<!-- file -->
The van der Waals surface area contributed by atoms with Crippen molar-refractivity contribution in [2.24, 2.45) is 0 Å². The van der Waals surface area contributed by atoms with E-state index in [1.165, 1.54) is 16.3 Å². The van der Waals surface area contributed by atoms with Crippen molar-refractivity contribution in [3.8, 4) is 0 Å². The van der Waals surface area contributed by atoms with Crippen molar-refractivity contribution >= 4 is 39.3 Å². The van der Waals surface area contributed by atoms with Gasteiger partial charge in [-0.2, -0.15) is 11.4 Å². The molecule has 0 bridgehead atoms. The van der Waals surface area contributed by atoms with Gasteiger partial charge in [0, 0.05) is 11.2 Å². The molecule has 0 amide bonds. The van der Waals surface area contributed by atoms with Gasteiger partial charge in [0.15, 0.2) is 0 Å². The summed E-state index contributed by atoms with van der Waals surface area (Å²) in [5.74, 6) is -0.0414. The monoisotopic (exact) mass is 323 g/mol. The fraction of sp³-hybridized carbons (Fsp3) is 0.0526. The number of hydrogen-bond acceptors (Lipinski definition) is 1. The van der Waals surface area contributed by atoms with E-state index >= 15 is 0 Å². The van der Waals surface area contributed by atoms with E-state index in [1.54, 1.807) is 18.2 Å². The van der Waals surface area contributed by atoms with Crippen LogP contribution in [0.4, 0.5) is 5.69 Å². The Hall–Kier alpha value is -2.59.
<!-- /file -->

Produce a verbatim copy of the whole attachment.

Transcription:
The van der Waals surface area contributed by atoms with Crippen molar-refractivity contribution in [2.24, 2.45) is 0 Å². The van der Waals surface area contributed by atoms with E-state index in [1.165, 1.54) is 16.3 Å². The van der Waals surface area contributed by atoms with Crippen molar-refractivity contribution in [3.8, 4) is 0 Å². The van der Waals surface area contributed by atoms with Crippen molar-refractivity contribution >= 4 is 39.3 Å². The van der Waals surface area contributed by atoms with Gasteiger partial charge in [-0.2, -0.15) is 11.4 Å². The molecule has 0 bridgehead atoms. The van der Waals surface area contributed by atoms with Gasteiger partial charge in [0, 0.05) is 11.2 Å². The molecule has 0 amide bonds. The van der Waals surface area contributed by atoms with Gasteiger partial charge in [0.15, 0.2) is 0 Å². The summed E-state index contributed by atoms with van der Waals surface area (Å²) in [5.74, 6) is -0.0414. The monoisotopic (exact) mass is 323 g/mol. The fraction of sp³-hybridized carbons (Fsp3) is 0.0526. The number of hydrogen-bond acceptors (Lipinski definition) is 1. The van der Waals surface area contributed by atoms with E-state index >= 15 is 0 Å². The van der Waals surface area contributed by atoms with E-state index in [1.54, 1.807) is 18.2 Å². The van der Waals surface area contributed by atoms with Crippen LogP contribution in [0.4, 0.5) is 5.69 Å². The Hall–Kier alpha value is -2.59.